From the historical point of view, landfills are the leading and oldest way to treat waste and probably constitute the first waste management system.

In Banyoles (Girona) there is a Neolithic site (La Draga) which is over 7,300 years old with pits that were used as landfills.

The simple accumulation of waste discharges, traditionally known as dumps, has evolved into a landfill-controlled deposit, where we try to minimize the impact that garbage accumulation has on our environment. Landfills – or sanitary landfills– are waste disposal facilities which are either superficial or underground. They are waterproofed, the gas emitted is (partially) captured and waters are collected.vertedero

There are three 3 different classes of landfills, classes according to the waste type deposited in them: the nonhazardous landfill, hazardous landfill and those for inert[1] waste (demolition or construction debris). In all the garbarge types, I’m going to center my review in the nonhazardous landfill, since, as I have said, this is where most of the municipal waste from households and businesses ends up.

Landfills dispose of waste superficially or underground

Of the total waste generated in 2012, in Catalonia,[2] the 46% ended up in landfills; in Spain,[3] this figure was 61%; in Europe[4] (EU27), only 33% and in the main cities of around the world,[5] 56%.

1/2 of the garbage in cities around the world ends up in landfill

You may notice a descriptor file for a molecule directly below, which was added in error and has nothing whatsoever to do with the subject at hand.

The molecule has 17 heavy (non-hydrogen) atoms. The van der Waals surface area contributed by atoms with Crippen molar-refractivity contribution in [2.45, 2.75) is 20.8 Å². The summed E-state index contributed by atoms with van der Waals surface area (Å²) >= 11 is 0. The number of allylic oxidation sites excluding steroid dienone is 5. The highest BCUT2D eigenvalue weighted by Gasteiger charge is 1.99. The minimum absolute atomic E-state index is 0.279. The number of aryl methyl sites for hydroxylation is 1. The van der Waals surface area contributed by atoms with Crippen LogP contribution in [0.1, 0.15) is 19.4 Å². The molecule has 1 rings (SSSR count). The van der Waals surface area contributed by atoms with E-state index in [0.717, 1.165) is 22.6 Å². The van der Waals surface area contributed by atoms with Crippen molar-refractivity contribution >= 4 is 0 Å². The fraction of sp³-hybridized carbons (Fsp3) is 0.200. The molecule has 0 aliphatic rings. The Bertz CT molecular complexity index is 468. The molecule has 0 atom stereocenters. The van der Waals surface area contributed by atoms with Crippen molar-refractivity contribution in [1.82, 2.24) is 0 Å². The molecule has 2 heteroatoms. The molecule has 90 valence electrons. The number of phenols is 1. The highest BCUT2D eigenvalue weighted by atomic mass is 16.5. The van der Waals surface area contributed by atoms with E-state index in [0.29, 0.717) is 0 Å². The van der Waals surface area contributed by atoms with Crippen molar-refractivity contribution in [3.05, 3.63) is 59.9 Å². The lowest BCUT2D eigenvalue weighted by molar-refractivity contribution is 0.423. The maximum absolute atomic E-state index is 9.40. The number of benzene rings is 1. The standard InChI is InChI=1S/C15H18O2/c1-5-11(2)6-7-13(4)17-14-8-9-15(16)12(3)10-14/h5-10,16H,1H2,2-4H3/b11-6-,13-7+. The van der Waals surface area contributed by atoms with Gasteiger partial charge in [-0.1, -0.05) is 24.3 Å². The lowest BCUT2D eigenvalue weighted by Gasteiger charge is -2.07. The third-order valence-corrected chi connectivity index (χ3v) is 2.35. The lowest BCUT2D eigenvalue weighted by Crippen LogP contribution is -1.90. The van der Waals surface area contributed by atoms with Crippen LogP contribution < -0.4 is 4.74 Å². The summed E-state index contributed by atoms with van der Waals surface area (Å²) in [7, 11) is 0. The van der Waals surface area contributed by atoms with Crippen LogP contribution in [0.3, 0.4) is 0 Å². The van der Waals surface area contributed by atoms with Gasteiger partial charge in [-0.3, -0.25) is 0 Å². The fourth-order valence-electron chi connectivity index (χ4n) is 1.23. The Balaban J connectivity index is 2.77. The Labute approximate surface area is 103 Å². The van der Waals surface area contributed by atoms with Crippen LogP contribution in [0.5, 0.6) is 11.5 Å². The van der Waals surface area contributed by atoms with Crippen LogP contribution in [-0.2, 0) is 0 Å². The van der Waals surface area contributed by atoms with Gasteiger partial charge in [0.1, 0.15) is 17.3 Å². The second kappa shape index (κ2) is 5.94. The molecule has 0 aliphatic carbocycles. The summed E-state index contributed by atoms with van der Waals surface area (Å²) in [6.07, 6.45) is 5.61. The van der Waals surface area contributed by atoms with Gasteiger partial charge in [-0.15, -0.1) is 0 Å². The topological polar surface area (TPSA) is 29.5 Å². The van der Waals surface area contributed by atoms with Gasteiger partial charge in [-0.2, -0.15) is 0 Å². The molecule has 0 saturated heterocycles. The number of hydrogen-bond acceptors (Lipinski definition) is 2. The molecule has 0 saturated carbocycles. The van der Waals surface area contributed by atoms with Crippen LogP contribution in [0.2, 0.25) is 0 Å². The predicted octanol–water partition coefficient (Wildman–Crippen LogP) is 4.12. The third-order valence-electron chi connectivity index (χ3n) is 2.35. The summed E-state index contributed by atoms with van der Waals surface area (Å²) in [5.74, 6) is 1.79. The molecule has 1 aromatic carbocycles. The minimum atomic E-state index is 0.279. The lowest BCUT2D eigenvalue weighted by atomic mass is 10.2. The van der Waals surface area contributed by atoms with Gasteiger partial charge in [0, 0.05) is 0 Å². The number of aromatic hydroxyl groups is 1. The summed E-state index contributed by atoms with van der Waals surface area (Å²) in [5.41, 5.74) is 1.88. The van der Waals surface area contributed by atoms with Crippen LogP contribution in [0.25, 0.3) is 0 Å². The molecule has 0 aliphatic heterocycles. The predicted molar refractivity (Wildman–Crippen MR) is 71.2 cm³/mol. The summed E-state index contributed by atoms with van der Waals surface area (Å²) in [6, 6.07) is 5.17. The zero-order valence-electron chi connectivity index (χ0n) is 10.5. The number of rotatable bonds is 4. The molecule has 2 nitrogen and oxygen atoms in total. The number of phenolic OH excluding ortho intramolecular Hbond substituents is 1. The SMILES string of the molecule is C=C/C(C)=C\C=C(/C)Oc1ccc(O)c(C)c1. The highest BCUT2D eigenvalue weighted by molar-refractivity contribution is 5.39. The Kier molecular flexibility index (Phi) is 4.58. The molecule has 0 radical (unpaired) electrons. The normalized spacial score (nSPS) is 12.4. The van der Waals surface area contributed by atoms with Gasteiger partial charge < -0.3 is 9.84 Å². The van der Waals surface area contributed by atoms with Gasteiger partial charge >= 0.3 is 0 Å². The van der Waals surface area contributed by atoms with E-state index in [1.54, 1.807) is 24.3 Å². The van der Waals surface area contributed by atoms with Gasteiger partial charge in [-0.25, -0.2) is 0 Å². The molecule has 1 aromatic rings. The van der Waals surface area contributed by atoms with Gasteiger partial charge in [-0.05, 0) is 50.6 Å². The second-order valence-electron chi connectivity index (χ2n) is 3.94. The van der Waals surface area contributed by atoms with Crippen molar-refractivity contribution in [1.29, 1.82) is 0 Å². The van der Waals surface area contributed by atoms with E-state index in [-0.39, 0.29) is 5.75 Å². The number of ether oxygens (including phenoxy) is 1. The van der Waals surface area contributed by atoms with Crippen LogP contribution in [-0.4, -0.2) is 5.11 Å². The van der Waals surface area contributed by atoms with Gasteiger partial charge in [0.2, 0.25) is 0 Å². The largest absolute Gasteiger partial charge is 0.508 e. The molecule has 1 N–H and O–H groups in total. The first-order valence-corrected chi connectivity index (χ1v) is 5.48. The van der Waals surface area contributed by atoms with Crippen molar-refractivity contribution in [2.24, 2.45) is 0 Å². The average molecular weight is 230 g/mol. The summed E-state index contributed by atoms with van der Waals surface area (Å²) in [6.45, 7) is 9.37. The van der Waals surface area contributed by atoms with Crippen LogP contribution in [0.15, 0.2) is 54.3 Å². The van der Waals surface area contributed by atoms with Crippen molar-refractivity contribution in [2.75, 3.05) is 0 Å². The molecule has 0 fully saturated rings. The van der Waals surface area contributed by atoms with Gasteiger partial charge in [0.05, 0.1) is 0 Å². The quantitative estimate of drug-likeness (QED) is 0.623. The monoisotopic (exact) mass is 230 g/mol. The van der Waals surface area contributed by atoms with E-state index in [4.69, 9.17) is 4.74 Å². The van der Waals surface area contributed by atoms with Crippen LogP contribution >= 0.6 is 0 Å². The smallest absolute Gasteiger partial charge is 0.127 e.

I would not like to end this chapter without saying that, thanks to advances in technology and legislation advances, in Spain, in Europe and the West in general, dumps are landfills or controlled waste deposits, since they are waterproofed and, have a system for capturing biogas, among other measures. However, in Spain, it is still estimated[6] that in Spain still 4% of the waste does is not have any treated in any way and is dumped in an uncontrolled and illegal way manner in fields and mountains. A Some sad examples is are the Abanilla landfill or the one in Campoamor one (it which is closed now, although but it is still contaminated). And do not forget that the European Commission denounced[7] the Spanish State for having 61 illegal dumps illegally.

Worldwide, it is estimated[8] that 10% of urban waste ends up in uncontrolled dumps. You can see the environmental impact of these uncontrolled discharges in the shocking documentary TRASHED, where a dump in Syria directly contaminates the Mediterranean Sea.

Want to know more?

 The book Stop garbage. The truth about recycling, Alex Pascual, February 2019

► Award-winning documentary TRASHED, starring Jeremy Irons. Very instructive, easy to understand, with good images, good content and good technical details (ENG)

http://www.trashedfilm.com/

Basureros para rato, RTVE. Program El Escarabajo Verde Pro, a documentary about illegal dumps (CAST)

http://www.rtve.es/television/20150422/basureros-para-rato/1134406.shtml

i Europe denounces Spain for having 61 illegal landfills (ENG)

https://www.endswasteandbioenergy.com/article/1427805/eu-court-declares-61-spanish-landfill-sites-illegal

i Landfill closure in Menorca due to leachate leakage (CAT)

https://directa.cat/actualitat/clausurat-lunic-abocador-de-menorca-filtracions-de-liquids-toxics-mila

[1]. Residues that do not undergo any physical-chemical or biological transformation

[2]. Data extracted from Prevention and waste management general program, Catalonia 2013-2020. Data does not sum account for100% due to the weight reduction

[3] EUROSTAT. Official statistics. European Union

[4]. Ibidem

[5]. “What a Waste,” World Bank report, 2012

[6]. Libro Verde de la sostenibilidad urbana y local en la era de la información, Ministerio de Agricultura, Alimentación y Medio Ambiente, 2012

[7]. Brussels denounces Spain for not eliminating 61 illegal dumps,” El País, 16 July 2015

[8]. “What a Waste,” World Bank, 2012

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